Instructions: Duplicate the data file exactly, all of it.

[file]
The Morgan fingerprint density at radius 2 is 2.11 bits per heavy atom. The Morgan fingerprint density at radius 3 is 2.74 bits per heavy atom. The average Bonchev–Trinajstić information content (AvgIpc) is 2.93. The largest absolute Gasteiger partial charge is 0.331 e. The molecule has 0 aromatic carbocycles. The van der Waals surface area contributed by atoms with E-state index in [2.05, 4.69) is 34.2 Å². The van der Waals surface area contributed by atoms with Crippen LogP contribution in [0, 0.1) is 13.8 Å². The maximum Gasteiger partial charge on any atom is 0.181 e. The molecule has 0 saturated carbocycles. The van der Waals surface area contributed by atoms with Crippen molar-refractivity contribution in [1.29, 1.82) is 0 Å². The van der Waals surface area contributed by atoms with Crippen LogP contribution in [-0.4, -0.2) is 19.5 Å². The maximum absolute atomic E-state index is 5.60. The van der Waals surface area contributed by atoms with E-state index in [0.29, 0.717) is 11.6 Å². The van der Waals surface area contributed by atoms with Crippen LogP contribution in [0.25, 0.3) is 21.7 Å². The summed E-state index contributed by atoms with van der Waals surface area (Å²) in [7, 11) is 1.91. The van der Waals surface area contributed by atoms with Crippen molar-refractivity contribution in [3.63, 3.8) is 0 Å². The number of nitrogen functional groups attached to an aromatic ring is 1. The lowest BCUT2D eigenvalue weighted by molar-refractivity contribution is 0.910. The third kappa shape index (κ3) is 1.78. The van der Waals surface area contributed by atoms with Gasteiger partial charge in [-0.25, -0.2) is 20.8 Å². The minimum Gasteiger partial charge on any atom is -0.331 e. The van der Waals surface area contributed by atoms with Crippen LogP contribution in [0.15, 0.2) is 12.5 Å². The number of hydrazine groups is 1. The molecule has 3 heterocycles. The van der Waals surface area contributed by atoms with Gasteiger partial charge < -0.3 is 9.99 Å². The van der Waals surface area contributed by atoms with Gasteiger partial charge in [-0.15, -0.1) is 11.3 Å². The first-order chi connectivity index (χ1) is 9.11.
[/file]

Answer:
The Morgan fingerprint density at radius 2 is 2.11 bits per heavy atom. The Morgan fingerprint density at radius 3 is 2.74 bits per heavy atom. The average Bonchev–Trinajstić information content (AvgIpc) is 2.93. The largest absolute Gasteiger partial charge is 0.331 e. The molecule has 0 aromatic carbocycles. The van der Waals surface area contributed by atoms with E-state index in [2.05, 4.69) is 34.2 Å². The van der Waals surface area contributed by atoms with Crippen LogP contribution in [0, 0.1) is 13.8 Å². The maximum Gasteiger partial charge on any atom is 0.181 e. The molecule has 0 saturated carbocycles. The van der Waals surface area contributed by atoms with Crippen molar-refractivity contribution in [1.29, 1.82) is 0 Å². The van der Waals surface area contributed by atoms with Crippen LogP contribution in [-0.4, -0.2) is 19.5 Å². The maximum absolute atomic E-state index is 5.60. The van der Waals surface area contributed by atoms with E-state index in [0.29, 0.717) is 11.6 Å². The van der Waals surface area contributed by atoms with Crippen LogP contribution in [0.25, 0.3) is 21.7 Å². The summed E-state index contributed by atoms with van der Waals surface area (Å²) in [7, 11) is 1.91. The van der Waals surface area contributed by atoms with Crippen molar-refractivity contribution in [3.63, 3.8) is 0 Å². The number of nitrogen functional groups attached to an aromatic ring is 1. The lowest BCUT2D eigenvalue weighted by molar-refractivity contribution is 0.910. The third kappa shape index (κ3) is 1.78. The van der Waals surface area contributed by atoms with Gasteiger partial charge in [-0.25, -0.2) is 20.8 Å². The minimum Gasteiger partial charge on any atom is -0.331 e. The van der Waals surface area contributed by atoms with Crippen LogP contribution in [0.15, 0.2) is 12.5 Å². The number of hydrazine groups is 1. The molecule has 3 heterocycles. The van der Waals surface area contributed by atoms with Gasteiger partial charge < -0.3 is 9.99 Å². The van der Waals surface area contributed by atoms with Gasteiger partial charge in [-0.15, -0.1) is 11.3 Å². The first-order chi connectivity index (χ1) is 9.11.